A few years ago, I took a pastoral position with the goal of shepherding that flock faithfully for at least 25 years. I told them as much after a 98-percent vote that put me in the sacred office. It was a mandate, and I pushed off shore for at least a quarter century of preaching God’s Word and leading God’s people.
Virtually from day one, the seas of local church ministry grew hurricane-rough.
My goal was not God’s goal.
I stayed for a little more than three years—each year more deeply painful than the one before. Every ministerial and theological “button” I pushed—even things that were clearly mandated Scripture—seemed to be the wrong button. Every decision I made, every change I sought to ramrod, every part of the vision I cast, triggered an avalanche of discontent, dissension, and unrest among the people. At one point, I became paranoid like the young Martin Luther and wondered if God was disciplining me for some unconfessed sin. I questioned my call to ministry. I questioned my salvation. Toward the end, I even questioned my sanity as the tentacles of depression took an iron grip on my heart and mind, squeezing them dry of vigor and joy.
Surely, I was under the wrath of an angry God. I reflected on Jonah’s narrative—I could run, but could not hide. It wrung out all my strength and revealed that my bank account of wisdom stood virtually at zero balance.
From the vantage point of time, I have gradually realized that God was actually pouring forth his love and mercy upon me. Those explosive elders meetings? Grace. Those awkward, hastily called get-togethers with families who told me they were leaving for the “going” church across town? Grace. The folks who thought my preaching was too dry, too theological, too methodical, and did not include enough homespun stories? Grace. My bankrupt wisdom and weakened human resolve? Grace.
But the form of grace God delivered was not of a sort our mind typically runs to when we ponder the term itself. It was what Paul Tripp has accurately called “uncomfortable grace.”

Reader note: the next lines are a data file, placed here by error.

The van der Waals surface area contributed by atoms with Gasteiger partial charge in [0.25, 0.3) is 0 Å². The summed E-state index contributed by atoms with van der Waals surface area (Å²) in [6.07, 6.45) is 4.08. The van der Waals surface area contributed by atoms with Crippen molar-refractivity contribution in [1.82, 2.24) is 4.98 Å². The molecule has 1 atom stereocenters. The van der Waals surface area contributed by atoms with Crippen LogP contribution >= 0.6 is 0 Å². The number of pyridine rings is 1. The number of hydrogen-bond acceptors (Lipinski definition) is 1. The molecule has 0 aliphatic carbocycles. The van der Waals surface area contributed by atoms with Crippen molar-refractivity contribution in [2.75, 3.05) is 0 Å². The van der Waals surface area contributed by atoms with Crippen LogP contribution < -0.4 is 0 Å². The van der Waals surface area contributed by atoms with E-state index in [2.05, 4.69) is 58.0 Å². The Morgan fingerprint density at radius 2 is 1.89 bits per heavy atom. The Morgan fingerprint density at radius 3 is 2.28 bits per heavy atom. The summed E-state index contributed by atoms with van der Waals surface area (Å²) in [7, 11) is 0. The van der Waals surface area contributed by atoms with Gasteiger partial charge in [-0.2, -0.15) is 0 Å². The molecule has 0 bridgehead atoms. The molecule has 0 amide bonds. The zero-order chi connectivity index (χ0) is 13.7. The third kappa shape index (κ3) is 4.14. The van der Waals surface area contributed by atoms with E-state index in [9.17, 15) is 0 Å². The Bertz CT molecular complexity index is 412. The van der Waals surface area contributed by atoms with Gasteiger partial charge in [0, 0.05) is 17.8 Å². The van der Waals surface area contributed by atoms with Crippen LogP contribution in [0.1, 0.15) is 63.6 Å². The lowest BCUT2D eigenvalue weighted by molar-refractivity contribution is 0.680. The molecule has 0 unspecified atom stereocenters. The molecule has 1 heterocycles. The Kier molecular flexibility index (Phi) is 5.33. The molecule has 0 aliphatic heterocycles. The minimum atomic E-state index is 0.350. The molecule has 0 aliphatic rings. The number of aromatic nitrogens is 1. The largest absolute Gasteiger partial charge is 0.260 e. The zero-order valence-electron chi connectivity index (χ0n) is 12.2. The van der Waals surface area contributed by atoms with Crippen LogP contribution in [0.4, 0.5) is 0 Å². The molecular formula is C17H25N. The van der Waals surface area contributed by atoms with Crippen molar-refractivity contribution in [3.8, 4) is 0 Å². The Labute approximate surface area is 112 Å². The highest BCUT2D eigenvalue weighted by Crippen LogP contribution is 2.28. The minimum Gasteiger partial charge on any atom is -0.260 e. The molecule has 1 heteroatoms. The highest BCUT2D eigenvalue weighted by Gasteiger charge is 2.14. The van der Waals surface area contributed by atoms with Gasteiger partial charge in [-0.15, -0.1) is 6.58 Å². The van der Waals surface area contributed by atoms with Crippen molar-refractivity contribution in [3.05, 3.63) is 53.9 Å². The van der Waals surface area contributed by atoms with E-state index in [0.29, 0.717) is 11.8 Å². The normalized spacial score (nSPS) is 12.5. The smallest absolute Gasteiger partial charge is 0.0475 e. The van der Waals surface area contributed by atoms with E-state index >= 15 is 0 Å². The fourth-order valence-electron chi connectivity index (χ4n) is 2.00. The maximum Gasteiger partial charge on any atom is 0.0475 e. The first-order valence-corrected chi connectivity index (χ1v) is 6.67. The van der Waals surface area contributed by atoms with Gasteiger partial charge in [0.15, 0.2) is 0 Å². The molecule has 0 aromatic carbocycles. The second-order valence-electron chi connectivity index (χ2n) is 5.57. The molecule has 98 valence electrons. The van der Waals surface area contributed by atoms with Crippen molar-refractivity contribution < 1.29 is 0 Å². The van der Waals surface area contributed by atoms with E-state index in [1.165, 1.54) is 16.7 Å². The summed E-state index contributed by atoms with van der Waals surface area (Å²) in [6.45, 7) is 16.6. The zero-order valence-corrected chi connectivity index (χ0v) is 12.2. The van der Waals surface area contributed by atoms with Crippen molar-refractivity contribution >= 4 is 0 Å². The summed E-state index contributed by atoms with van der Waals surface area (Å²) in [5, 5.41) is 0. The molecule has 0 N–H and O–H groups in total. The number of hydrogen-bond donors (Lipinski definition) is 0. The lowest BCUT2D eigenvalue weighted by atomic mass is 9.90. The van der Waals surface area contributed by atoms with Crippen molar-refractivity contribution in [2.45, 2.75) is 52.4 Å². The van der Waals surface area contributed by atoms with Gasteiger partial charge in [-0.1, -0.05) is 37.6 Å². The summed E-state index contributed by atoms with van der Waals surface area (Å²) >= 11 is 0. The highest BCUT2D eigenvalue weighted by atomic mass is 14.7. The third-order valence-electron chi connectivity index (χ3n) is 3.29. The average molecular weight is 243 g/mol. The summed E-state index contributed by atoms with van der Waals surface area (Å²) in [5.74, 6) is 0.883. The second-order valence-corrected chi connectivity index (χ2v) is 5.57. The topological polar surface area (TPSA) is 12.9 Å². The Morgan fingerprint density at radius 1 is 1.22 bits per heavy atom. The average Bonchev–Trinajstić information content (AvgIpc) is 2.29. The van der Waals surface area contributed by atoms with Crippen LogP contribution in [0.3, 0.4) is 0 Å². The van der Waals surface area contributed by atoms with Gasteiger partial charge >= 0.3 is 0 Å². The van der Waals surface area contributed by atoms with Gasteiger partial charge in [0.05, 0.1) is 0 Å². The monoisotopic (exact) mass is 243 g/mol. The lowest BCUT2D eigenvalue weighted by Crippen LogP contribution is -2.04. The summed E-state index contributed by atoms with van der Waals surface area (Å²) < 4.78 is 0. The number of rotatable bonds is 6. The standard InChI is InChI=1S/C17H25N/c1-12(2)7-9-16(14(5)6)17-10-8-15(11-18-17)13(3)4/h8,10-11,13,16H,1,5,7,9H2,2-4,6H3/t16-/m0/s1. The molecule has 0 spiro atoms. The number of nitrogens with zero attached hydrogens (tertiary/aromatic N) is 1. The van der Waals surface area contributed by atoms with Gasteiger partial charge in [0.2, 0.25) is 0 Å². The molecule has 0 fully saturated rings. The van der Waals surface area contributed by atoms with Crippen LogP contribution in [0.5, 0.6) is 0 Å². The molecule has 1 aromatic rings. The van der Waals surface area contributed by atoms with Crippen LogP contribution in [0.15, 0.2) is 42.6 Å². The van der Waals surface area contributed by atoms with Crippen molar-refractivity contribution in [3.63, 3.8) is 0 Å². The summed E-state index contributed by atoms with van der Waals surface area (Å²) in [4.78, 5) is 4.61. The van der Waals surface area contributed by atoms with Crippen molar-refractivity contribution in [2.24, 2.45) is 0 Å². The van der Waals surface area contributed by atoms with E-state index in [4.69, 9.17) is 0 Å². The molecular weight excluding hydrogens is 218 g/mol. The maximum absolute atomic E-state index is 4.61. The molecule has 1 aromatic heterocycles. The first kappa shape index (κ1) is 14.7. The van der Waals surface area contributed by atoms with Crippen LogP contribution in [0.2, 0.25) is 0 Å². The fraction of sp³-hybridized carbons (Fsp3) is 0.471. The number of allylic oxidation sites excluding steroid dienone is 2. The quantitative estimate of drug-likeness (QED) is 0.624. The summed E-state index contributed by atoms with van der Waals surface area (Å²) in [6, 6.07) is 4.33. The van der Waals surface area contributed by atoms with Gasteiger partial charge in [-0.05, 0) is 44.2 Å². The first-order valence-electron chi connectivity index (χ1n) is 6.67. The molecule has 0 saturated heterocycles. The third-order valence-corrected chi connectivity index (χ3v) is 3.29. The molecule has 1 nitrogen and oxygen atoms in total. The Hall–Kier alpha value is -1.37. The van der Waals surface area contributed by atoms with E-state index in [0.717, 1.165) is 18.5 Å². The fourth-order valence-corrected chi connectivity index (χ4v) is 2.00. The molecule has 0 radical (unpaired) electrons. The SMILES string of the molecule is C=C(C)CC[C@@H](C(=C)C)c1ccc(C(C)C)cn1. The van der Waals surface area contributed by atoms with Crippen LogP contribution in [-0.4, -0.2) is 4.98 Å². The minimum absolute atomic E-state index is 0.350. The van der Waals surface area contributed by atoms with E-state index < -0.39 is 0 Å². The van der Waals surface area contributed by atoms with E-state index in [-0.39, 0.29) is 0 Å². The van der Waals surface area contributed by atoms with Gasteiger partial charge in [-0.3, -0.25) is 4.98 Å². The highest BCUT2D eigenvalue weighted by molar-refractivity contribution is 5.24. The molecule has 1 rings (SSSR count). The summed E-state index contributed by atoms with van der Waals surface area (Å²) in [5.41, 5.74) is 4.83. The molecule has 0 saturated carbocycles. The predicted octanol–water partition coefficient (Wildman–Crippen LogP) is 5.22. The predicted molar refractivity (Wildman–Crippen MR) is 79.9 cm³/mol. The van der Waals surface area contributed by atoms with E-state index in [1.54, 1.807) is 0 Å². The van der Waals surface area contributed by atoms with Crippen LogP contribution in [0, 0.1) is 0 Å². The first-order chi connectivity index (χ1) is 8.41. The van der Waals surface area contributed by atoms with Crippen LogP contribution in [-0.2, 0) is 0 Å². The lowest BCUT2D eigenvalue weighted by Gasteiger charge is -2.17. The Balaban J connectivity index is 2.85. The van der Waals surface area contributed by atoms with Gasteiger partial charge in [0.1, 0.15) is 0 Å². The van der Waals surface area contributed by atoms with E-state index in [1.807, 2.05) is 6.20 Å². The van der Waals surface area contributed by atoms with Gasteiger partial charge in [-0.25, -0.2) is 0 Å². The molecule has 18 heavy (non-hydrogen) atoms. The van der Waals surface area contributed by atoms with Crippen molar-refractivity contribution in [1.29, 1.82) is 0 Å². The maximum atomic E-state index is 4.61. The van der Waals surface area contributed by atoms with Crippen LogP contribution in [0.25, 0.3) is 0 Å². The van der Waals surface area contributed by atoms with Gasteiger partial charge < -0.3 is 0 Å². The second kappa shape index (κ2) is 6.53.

When we consider God’s grace, we typically think of blessing, humanly defined: the bank account is full, the church is responding incredibly well to my preaching and leadership, the children are excelling in school, music and sports, making us look like the ultimate “pastor family,” there are backslaps and smiles all around for our competent service of God’s church. And yes, all those and much more are good products of God’s loving kindness.
But there’s a side to grace we seldom celebrate, a side that seems a little dark to human reckoning. But God is light and in him there is no darkness at all (1 John 1:5). And in a day in which a demonic prosperity gospel is prospering worldwide, we desperately need to recover a theology of uncomfortable grace.
What is uncomfortable grace? It’s when God gives you what you need and not what you want. I wanted 25 years. God wanted three. Jonah wanted to hide in Tarshish. God wanted to heal Ninevah. In both cases, God got what he wanted. And it was mercy all, immense and free.
The pages of Scripture bulge with uncomfortable grace.
Joseph wanted to visit his brothers in Shechem, but their deep-seated jealousy drove them to strip him of his dignity and sell him into slavery. Later in Egypt he was thrown into prison, double-crossed by Potiphar’s wife and Pharaoh’s cupbearer. But God made him a prince in Egypt and used him as an instrument of rescue for the Hebrew nation. What some had intended for evil—and no doubt felt evil to Joseph—God intended for good. Uncomfortable grace.
Psalms fairly bristles with the “other” side of God’s mercy. One psalmist sang of how God kept Israel’s foot from slipping, brought them to a place of abundance, but not before:
You, O God, have tested us; you have tried us as silver is tried. You brought us into the net; you laid a crushing burden on our backs; you let men ride over our heads; we went through fire and through water. . . (Ps. 66:10-12)
Paul wanted to preach the gospel in Asia (Acts 16:6)—a noble desire if ever there was one—but God slammed that door, and spirited the apostle and his companions to Troas where Lydia was converted. Then, it was on to Macedonia where imprisonment and affliction awaited them. There, Paul got made. See 2 Corinthians for details. Uncomfortable grace.
We see this at Gethsemane. Jesus petitioned the Father to let the cup of his wrath be kept upright and not poured out. Yet “it was the Lord’s will to crush him” (Isa. 53:10). The cross of Christ is the ultimate expression of uncomfortable grace.
In Church History